10 Things I learned in Entrepreneurship and How They Reflect in Life and Business

There are many great entrepreneurs in the world today. I went down the road of entrepreneurship, hoping to be one of them. I’m now one year into this whole thing and here are the things I learned.

To start things off, I first experienced what entrepreneurship is back in high school. I was taught about business plans and the individual components that go into them. I successfully came up with a business. It was nothing feasible and it wasn’t even close to being a startup, but I took away a lot of things from that experience.

More than a year later, I stepped into the warm and spirited campus of University of Southern California. Here is where I met numerous college entrepreneurs, aspiring individuals, and talented students who have already walked down a road of their own to chase whatever dreams they have, fueled and motivated by passion. I wanted to be just like them, and I needed to know how.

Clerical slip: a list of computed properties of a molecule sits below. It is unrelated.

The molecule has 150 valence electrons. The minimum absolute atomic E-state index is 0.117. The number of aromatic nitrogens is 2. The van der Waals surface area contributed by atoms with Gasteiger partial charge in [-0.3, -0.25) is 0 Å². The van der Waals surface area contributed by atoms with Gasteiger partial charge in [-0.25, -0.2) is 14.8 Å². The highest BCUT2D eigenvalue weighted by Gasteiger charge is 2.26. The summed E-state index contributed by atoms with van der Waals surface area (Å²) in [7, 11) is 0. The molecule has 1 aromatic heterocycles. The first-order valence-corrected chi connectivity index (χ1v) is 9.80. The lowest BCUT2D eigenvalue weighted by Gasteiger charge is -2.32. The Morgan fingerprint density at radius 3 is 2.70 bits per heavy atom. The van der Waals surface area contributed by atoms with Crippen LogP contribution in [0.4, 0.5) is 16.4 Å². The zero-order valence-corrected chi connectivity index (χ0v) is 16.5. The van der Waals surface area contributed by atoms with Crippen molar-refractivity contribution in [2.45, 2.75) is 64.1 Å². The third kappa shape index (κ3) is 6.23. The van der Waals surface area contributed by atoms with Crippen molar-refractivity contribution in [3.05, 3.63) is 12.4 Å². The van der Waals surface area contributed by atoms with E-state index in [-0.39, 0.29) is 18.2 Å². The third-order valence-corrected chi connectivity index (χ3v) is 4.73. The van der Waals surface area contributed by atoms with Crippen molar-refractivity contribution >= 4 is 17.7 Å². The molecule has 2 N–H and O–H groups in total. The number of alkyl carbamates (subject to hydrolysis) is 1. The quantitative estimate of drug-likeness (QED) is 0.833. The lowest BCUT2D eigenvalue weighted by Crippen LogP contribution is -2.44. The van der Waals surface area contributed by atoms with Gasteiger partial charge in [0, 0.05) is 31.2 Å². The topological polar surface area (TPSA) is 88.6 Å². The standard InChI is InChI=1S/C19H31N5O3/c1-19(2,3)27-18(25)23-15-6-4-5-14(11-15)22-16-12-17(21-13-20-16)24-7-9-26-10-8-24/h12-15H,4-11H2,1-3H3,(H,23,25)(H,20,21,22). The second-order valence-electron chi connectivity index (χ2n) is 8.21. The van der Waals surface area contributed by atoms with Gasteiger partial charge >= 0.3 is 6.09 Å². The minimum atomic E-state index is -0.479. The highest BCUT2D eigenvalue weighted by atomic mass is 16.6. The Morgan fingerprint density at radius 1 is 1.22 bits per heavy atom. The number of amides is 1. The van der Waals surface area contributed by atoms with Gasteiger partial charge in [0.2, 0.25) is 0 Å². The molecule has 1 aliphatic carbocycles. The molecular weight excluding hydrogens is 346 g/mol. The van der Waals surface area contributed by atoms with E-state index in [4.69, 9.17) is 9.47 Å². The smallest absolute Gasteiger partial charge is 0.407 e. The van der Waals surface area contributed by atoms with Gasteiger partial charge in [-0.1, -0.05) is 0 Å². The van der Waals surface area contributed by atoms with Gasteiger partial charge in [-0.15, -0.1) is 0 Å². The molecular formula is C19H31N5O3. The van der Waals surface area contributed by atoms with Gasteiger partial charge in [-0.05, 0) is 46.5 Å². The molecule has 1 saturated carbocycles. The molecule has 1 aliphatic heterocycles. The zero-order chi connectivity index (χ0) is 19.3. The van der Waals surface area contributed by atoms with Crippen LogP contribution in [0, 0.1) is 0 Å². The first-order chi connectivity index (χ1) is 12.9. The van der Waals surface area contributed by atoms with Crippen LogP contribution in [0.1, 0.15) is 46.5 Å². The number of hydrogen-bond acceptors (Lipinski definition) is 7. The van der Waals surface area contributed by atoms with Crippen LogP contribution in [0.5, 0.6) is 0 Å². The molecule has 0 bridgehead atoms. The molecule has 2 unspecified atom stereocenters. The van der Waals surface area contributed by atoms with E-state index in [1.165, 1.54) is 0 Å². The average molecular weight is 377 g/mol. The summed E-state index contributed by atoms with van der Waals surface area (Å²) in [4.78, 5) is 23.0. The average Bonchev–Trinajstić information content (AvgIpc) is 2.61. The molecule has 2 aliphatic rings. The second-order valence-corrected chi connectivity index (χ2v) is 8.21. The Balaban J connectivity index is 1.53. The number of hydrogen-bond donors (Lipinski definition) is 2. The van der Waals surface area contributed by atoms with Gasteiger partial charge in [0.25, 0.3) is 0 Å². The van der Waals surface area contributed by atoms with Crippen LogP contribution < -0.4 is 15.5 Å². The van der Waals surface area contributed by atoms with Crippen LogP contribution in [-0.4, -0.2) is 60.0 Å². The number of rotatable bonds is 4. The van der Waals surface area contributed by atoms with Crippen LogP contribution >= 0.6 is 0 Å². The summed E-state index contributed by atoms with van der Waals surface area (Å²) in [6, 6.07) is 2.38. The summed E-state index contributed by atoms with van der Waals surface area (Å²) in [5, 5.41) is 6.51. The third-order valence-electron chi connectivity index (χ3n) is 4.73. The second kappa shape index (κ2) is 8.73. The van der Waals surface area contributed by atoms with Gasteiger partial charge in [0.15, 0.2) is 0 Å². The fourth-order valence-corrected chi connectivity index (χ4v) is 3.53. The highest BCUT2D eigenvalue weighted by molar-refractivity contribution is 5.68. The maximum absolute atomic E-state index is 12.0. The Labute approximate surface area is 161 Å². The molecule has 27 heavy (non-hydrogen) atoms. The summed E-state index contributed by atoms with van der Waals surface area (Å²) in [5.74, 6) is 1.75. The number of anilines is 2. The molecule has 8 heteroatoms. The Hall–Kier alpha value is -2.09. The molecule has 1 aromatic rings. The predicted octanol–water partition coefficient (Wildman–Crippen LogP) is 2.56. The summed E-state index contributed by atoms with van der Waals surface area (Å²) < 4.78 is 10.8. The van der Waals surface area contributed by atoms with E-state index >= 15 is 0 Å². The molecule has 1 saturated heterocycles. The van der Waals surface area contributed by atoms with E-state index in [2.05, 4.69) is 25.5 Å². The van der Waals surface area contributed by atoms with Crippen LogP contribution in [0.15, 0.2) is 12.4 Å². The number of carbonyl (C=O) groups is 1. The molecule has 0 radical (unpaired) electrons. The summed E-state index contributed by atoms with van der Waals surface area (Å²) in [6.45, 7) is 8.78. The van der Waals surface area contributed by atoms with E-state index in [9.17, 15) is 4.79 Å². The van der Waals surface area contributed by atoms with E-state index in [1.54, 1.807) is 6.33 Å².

It was shocking for me to see how behind I am from everyone and how lost I am in terms of what I want to do. I knew I had to start something as another day of me not doing anything was another day I am behind. After a year of suffering from identity crisis and being adrift, the opportunity finally came. A good friend of mine decided to hit me up and have me co-found a start up with him. That was when I stepped into the world of entrepreneurship which I know nothing about but was eager to learn from.